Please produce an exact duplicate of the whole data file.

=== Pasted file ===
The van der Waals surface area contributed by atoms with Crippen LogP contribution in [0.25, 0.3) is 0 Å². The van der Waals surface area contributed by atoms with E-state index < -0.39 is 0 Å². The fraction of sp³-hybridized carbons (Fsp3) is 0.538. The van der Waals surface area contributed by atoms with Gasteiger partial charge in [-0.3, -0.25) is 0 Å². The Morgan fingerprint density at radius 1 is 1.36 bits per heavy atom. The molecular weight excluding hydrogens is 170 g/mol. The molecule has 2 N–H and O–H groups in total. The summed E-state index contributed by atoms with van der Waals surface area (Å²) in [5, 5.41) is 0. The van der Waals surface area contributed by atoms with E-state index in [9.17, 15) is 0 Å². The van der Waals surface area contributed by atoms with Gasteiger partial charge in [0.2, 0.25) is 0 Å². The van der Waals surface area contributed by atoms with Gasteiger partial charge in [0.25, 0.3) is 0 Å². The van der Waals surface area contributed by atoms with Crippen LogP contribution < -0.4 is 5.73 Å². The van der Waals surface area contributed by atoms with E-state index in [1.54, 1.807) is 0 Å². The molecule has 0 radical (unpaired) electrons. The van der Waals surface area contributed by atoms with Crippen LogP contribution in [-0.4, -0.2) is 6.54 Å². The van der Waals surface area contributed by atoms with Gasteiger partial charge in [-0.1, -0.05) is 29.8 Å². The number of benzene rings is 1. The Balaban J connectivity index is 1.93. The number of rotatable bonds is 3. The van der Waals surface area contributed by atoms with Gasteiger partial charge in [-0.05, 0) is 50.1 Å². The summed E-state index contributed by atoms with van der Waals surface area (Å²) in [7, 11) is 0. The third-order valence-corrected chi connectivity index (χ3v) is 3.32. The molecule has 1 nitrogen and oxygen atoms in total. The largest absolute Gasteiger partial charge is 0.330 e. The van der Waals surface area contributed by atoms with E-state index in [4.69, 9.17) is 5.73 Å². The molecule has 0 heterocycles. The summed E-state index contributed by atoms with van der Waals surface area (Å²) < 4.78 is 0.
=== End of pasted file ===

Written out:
The van der Waals surface area contributed by atoms with Crippen LogP contribution in [0.25, 0.3) is 0 Å². The van der Waals surface area contributed by atoms with E-state index < -0.39 is 0 Å². The fraction of sp³-hybridized carbons (Fsp3) is 0.538. The van der Waals surface area contributed by atoms with Gasteiger partial charge in [-0.3, -0.25) is 0 Å². The Morgan fingerprint density at radius 1 is 1.36 bits per heavy atom. The molecular weight excluding hydrogens is 170 g/mol. The molecule has 2 N–H and O–H groups in total. The summed E-state index contributed by atoms with van der Waals surface area (Å²) in [5, 5.41) is 0. The van der Waals surface area contributed by atoms with E-state index in [9.17, 15) is 0 Å². The van der Waals surface area contributed by atoms with Gasteiger partial charge in [0.2, 0.25) is 0 Å². The van der Waals surface area contributed by atoms with Gasteiger partial charge in [0.25, 0.3) is 0 Å². The van der Waals surface area contributed by atoms with Crippen LogP contribution < -0.4 is 5.73 Å². The van der Waals surface area contributed by atoms with E-state index in [1.54, 1.807) is 0 Å². The molecule has 0 radical (unpaired) electrons. The van der Waals surface area contributed by atoms with Crippen LogP contribution in [-0.4, -0.2) is 6.54 Å². The van der Waals surface area contributed by atoms with Gasteiger partial charge in [-0.1, -0.05) is 29.8 Å². The number of benzene rings is 1. The Balaban J connectivity index is 1.93. The number of rotatable bonds is 3. The van der Waals surface area contributed by atoms with Gasteiger partial charge in [-0.05, 0) is 50.1 Å². The summed E-state index contributed by atoms with van der Waals surface area (Å²) in [7, 11) is 0. The third-order valence-corrected chi connectivity index (χ3v) is 3.32. The molecule has 1 nitrogen and oxygen atoms in total. The largest absolute Gasteiger partial charge is 0.330 e. The van der Waals surface area contributed by atoms with E-state index in [4.69, 9.17) is 5.73 Å². The molecule has 0 heterocycles. The summed E-state index contributed by atoms with van der Waals surface area (Å²) < 4.78 is 0.